“How do you mean?”
“Will being here help you close your deal? And are there any film people here who you could introduce me to?”
“I introduced you to Jason and April.”
“Them? Losers. Utter. My brother went to Alcoholics Anonymous with Princess Leia, which is nothing, but makes me twice the insider they’ll ever be.”
“Listen,” she says, and takes a breath, and pauses, “we might be able to accept a certain level of investment funding for A Long Night in Silver City. We could think about making you senior producer.”
“I thought that was already all but locked up.”
“Certain things haven’t really quite come together yet and there is, you know, an opportunity for you to join the team.”
“You know I’m not rich, or even close. Would what I have even make a difference?” Tight-lipped, she nods.
“I see,” I say, wishing I was anywhere else. “You know, I might want to look around more. I’m not sure I’m ready to commit myself.”
“You’ll never do better,” she says. “No one will even talk to you, and if they do they’ll just try to fuck you, take whatever you have, and walk.” A sharp reply is on my lips but I see her face and say, “I still don’t even know what Long Night is about. Why don’t you tell me.” And she does, or tries to, but her eyes water and she swallows her words and I keep having to ask her to repeat herself. There is much “We’re still working on the structure” and “There are story problems” and “That’s not firm.” Eventually I gather that the story is about a woman who wants to write, or maybe make films, or possibly music, but she has no access, and she is poor, and her friends promise to help but they are false and the walls keeping her out are high and rising ever higher, but sometimes there are cracks in those walls and through them she can see the one thing she wants, infinitely remote, forever denied her. A bartender announces that the party is over.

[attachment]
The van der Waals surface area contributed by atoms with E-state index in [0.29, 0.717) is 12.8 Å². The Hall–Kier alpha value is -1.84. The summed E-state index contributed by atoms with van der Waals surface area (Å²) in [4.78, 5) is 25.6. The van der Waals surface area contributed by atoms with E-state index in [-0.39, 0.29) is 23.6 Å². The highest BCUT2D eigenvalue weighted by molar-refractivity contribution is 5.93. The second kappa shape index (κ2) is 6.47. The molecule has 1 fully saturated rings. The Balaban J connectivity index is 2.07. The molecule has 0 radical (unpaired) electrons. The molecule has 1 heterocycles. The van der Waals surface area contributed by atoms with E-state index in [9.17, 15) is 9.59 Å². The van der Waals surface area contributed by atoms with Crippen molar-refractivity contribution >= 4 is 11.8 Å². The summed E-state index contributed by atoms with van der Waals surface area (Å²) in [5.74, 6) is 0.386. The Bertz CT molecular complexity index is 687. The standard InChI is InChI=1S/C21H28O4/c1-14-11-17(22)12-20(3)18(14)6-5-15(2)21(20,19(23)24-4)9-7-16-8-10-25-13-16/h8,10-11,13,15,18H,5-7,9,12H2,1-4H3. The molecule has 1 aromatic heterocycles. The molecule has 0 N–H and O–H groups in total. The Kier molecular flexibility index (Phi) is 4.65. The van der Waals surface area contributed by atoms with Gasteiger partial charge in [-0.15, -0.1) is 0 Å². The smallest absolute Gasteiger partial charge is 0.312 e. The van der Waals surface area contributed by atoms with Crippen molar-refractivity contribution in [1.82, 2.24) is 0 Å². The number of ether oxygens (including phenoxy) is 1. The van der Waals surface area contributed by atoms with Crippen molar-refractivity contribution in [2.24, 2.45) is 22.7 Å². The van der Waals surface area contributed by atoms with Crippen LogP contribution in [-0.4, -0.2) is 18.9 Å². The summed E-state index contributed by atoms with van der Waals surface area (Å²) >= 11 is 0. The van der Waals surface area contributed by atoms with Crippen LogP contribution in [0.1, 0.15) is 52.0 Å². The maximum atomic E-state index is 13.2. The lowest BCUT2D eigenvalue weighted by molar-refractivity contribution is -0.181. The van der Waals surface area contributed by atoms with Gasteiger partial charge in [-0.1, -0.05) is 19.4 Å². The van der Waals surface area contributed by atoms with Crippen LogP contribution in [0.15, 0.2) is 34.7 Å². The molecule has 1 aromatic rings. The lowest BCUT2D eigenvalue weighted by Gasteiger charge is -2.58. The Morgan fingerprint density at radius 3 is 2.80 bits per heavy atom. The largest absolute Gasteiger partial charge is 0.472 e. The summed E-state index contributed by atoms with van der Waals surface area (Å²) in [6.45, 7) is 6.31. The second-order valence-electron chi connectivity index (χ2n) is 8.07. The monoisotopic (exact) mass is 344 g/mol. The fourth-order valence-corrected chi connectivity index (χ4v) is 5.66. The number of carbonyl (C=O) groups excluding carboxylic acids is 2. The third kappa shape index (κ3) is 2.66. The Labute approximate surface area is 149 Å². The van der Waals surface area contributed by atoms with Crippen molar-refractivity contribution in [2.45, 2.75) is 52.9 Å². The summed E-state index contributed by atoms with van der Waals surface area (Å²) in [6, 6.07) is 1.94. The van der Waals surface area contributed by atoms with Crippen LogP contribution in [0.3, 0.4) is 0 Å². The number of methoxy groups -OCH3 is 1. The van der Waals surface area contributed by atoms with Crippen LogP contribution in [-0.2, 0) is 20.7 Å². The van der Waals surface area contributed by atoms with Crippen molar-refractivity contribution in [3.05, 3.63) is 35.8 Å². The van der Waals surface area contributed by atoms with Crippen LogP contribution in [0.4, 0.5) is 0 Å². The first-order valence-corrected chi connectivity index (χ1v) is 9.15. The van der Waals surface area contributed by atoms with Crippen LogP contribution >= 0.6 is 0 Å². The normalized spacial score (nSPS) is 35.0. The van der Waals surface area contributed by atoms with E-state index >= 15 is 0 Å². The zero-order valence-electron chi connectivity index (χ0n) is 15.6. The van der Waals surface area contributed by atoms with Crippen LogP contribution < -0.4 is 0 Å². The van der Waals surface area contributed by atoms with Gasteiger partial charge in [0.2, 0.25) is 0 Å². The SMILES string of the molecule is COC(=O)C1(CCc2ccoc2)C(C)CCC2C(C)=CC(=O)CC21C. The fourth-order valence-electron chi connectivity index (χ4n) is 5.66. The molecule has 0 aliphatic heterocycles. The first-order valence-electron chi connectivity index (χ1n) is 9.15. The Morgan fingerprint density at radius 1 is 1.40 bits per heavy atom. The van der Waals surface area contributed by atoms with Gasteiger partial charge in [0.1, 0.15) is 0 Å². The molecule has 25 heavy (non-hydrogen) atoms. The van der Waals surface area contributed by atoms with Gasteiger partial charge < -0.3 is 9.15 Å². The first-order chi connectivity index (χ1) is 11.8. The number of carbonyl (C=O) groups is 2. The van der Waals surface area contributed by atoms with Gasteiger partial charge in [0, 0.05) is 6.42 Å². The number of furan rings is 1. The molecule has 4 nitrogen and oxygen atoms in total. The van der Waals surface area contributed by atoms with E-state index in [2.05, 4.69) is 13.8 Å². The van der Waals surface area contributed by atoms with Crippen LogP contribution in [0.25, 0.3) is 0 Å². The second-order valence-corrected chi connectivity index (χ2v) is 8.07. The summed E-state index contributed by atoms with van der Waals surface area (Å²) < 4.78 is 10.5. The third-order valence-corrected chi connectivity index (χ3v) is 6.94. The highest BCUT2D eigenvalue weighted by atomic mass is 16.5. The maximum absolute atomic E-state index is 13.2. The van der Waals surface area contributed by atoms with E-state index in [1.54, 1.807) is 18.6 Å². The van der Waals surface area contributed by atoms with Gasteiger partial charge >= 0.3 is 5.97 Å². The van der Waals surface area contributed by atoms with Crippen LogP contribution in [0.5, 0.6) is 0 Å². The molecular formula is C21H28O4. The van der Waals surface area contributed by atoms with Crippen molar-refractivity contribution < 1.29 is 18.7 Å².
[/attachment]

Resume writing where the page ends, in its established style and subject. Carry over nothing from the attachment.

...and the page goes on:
I lose Caitlin in the exodus but find her in the rotunda allowing herself to be nuzzled by the Englishman with the jacket. I try to take her elbow but she won’t look at me and the Englishman squires her into a cab. I call out for her as the cab drives away and the Englishman shouts something at me that would probably be insulting if I spoke soccer hooligan. She doesn’t come back to the apartment that night.
In the morning I try to leave but my French does not go past Frère Jacques, I do not understand how the local phone system works, and when I finally do get through to a hotel with an English-speaking clerk they are booked solid for the festival. I try to rent a car but after walking two miles to Hertz-Cannes find that my credit cards have stopped working. I call for the train schedules but am transferred and transferred again down tinny crackling lines and interrogated by faint, querulous, somehow indignant French voices until, transferred again, I sit for minutes listening to a single high note over the static before realizing that the note is a dial tone.
The signature events of Cannes are the premieres, to which my fraudulently obtained credentials give me entrée, and that night I go to one with April. It is a black-tie affair, for which I am unprepared, so Jason lends me a white dress shirt, which fits surprisingly well, and Ron a tuxedo jacket, which, as it is three sizes too small, I carry slung over my arm. April speaks with bitter regret of a friend who has a Dolce & Gabbana dress that she could have borrowed had the friend not just left town.